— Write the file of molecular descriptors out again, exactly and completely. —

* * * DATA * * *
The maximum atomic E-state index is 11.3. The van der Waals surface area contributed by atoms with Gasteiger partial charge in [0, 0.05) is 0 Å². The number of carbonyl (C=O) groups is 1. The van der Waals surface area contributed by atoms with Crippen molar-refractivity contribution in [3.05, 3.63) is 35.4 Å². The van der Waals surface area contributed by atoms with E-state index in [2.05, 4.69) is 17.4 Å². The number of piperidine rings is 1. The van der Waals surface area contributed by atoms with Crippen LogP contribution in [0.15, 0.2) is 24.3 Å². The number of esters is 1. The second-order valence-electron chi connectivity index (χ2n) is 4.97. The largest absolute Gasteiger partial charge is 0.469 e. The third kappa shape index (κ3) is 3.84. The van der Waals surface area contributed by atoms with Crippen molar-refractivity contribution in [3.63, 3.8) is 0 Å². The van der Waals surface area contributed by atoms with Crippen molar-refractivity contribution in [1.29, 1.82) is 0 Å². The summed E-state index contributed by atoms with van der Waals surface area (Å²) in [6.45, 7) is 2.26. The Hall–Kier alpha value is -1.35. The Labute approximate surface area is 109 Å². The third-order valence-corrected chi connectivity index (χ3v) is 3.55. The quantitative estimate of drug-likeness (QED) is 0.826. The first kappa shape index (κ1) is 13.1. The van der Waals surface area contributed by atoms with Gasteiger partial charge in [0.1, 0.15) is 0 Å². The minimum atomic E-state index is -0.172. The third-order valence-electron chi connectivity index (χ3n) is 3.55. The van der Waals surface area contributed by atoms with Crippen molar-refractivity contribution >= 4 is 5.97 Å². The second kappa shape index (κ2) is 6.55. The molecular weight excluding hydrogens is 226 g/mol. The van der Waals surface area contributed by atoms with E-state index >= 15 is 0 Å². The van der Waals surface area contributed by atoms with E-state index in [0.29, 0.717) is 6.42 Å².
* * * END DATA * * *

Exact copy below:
The maximum atomic E-state index is 11.3. The van der Waals surface area contributed by atoms with Gasteiger partial charge in [0, 0.05) is 0 Å². The number of carbonyl (C=O) groups is 1. The van der Waals surface area contributed by atoms with Crippen molar-refractivity contribution in [3.05, 3.63) is 35.4 Å². The van der Waals surface area contributed by atoms with E-state index in [2.05, 4.69) is 17.4 Å². The number of piperidine rings is 1. The van der Waals surface area contributed by atoms with Crippen LogP contribution in [0.15, 0.2) is 24.3 Å². The number of esters is 1. The second-order valence-electron chi connectivity index (χ2n) is 4.97. The largest absolute Gasteiger partial charge is 0.469 e. The third kappa shape index (κ3) is 3.84. The van der Waals surface area contributed by atoms with Crippen molar-refractivity contribution in [3.63, 3.8) is 0 Å². The van der Waals surface area contributed by atoms with Crippen molar-refractivity contribution in [1.29, 1.82) is 0 Å². The summed E-state index contributed by atoms with van der Waals surface area (Å²) in [6.45, 7) is 2.26. The Hall–Kier alpha value is -1.35. The Labute approximate surface area is 109 Å². The third-order valence-corrected chi connectivity index (χ3v) is 3.55. The quantitative estimate of drug-likeness (QED) is 0.826. The first kappa shape index (κ1) is 13.1. The van der Waals surface area contributed by atoms with Gasteiger partial charge in [0.1, 0.15) is 0 Å². The minimum atomic E-state index is -0.172. The third-order valence-electron chi connectivity index (χ3n) is 3.55. The van der Waals surface area contributed by atoms with Crippen molar-refractivity contribution >= 4 is 5.97 Å². The second kappa shape index (κ2) is 6.55. The molecular weight excluding hydrogens is 226 g/mol. The van der Waals surface area contributed by atoms with E-state index >= 15 is 0 Å². The van der Waals surface area contributed by atoms with E-state index in [0.29, 0.717) is 6.42 Å².